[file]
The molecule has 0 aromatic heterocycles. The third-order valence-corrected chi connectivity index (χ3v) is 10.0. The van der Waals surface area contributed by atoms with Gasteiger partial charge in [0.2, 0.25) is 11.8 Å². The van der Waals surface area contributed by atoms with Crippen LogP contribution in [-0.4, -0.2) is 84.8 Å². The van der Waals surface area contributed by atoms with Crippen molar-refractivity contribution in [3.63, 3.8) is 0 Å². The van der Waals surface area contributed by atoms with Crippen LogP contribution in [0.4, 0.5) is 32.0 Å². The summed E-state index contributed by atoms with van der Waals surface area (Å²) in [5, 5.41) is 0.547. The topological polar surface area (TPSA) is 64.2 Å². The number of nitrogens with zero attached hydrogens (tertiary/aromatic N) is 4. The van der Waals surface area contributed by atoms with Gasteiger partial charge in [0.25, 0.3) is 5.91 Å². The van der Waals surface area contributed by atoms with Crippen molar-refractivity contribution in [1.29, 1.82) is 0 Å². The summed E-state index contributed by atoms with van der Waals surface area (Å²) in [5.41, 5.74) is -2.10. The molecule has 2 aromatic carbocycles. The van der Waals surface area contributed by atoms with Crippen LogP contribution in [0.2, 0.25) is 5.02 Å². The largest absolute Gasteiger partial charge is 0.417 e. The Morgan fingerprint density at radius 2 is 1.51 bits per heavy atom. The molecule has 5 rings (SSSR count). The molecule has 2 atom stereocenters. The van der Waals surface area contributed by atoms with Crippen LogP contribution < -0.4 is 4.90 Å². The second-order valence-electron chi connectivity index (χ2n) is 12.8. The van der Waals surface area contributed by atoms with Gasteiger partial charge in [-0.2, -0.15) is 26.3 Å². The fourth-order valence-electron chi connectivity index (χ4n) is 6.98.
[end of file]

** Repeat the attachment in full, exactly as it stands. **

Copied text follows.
The molecule has 0 aromatic heterocycles. The third-order valence-corrected chi connectivity index (χ3v) is 10.0. The van der Waals surface area contributed by atoms with Gasteiger partial charge in [0.2, 0.25) is 11.8 Å². The van der Waals surface area contributed by atoms with Crippen LogP contribution in [-0.4, -0.2) is 84.8 Å². The van der Waals surface area contributed by atoms with Crippen molar-refractivity contribution in [3.63, 3.8) is 0 Å². The van der Waals surface area contributed by atoms with Crippen LogP contribution in [0.4, 0.5) is 32.0 Å². The summed E-state index contributed by atoms with van der Waals surface area (Å²) in [5, 5.41) is 0.547. The topological polar surface area (TPSA) is 64.2 Å². The number of nitrogens with zero attached hydrogens (tertiary/aromatic N) is 4. The van der Waals surface area contributed by atoms with Gasteiger partial charge in [0.25, 0.3) is 5.91 Å². The van der Waals surface area contributed by atoms with Crippen molar-refractivity contribution in [1.29, 1.82) is 0 Å². The summed E-state index contributed by atoms with van der Waals surface area (Å²) in [5.41, 5.74) is -2.10. The molecule has 2 aromatic carbocycles. The van der Waals surface area contributed by atoms with Crippen LogP contribution in [0.2, 0.25) is 5.02 Å². The largest absolute Gasteiger partial charge is 0.417 e. The Morgan fingerprint density at radius 2 is 1.51 bits per heavy atom. The molecule has 5 rings (SSSR count). The molecule has 2 atom stereocenters. The van der Waals surface area contributed by atoms with Crippen LogP contribution < -0.4 is 4.90 Å². The second-order valence-electron chi connectivity index (χ2n) is 12.8. The van der Waals surface area contributed by atoms with Gasteiger partial charge in [-0.2, -0.15) is 26.3 Å². The fourth-order valence-electron chi connectivity index (χ4n) is 6.98.